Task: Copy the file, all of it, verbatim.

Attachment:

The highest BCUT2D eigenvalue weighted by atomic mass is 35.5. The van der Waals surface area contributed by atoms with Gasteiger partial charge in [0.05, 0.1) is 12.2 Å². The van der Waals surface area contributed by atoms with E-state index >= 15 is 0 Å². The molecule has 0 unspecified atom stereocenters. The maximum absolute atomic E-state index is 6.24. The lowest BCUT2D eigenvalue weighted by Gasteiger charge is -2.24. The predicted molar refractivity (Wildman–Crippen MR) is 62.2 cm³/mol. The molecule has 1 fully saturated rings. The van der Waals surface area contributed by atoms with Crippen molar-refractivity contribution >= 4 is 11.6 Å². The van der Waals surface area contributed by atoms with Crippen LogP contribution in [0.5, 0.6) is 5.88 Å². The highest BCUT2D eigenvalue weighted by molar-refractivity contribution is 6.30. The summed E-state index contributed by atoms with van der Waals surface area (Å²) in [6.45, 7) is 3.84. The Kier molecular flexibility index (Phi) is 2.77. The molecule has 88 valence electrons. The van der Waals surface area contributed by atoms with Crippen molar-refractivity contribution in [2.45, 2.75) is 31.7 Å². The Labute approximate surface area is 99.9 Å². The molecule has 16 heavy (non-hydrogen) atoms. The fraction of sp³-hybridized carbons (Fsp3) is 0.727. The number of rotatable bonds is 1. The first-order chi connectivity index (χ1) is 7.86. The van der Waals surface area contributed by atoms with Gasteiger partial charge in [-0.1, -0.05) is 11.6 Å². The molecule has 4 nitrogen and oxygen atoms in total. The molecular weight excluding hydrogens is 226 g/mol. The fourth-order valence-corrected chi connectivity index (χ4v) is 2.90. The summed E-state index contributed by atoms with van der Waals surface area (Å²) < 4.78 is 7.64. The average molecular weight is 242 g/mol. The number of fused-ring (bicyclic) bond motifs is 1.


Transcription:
The highest BCUT2D eigenvalue weighted by atomic mass is 35.5. The van der Waals surface area contributed by atoms with Gasteiger partial charge in [0.05, 0.1) is 12.2 Å². The van der Waals surface area contributed by atoms with E-state index >= 15 is 0 Å². The molecule has 0 unspecified atom stereocenters. The maximum absolute atomic E-state index is 6.24. The lowest BCUT2D eigenvalue weighted by Gasteiger charge is -2.24. The predicted molar refractivity (Wildman–Crippen MR) is 62.2 cm³/mol. The molecule has 1 fully saturated rings. The van der Waals surface area contributed by atoms with Crippen molar-refractivity contribution >= 4 is 11.6 Å². The van der Waals surface area contributed by atoms with Crippen LogP contribution in [0.5, 0.6) is 5.88 Å². The highest BCUT2D eigenvalue weighted by molar-refractivity contribution is 6.30. The summed E-state index contributed by atoms with van der Waals surface area (Å²) in [6.45, 7) is 3.84. The Kier molecular flexibility index (Phi) is 2.77. The molecule has 88 valence electrons. The van der Waals surface area contributed by atoms with Crippen molar-refractivity contribution in [2.45, 2.75) is 31.7 Å². The Labute approximate surface area is 99.9 Å². The molecule has 16 heavy (non-hydrogen) atoms. The fraction of sp³-hybridized carbons (Fsp3) is 0.727. The number of rotatable bonds is 1. The first-order chi connectivity index (χ1) is 7.86. The van der Waals surface area contributed by atoms with Gasteiger partial charge in [-0.1, -0.05) is 11.6 Å². The molecule has 4 nitrogen and oxygen atoms in total. The molecular weight excluding hydrogens is 226 g/mol. The fourth-order valence-corrected chi connectivity index (χ4v) is 2.90. The summed E-state index contributed by atoms with van der Waals surface area (Å²) < 4.78 is 7.64. The average molecular weight is 242 g/mol. The number of fused-ring (bicyclic) bond motifs is 1.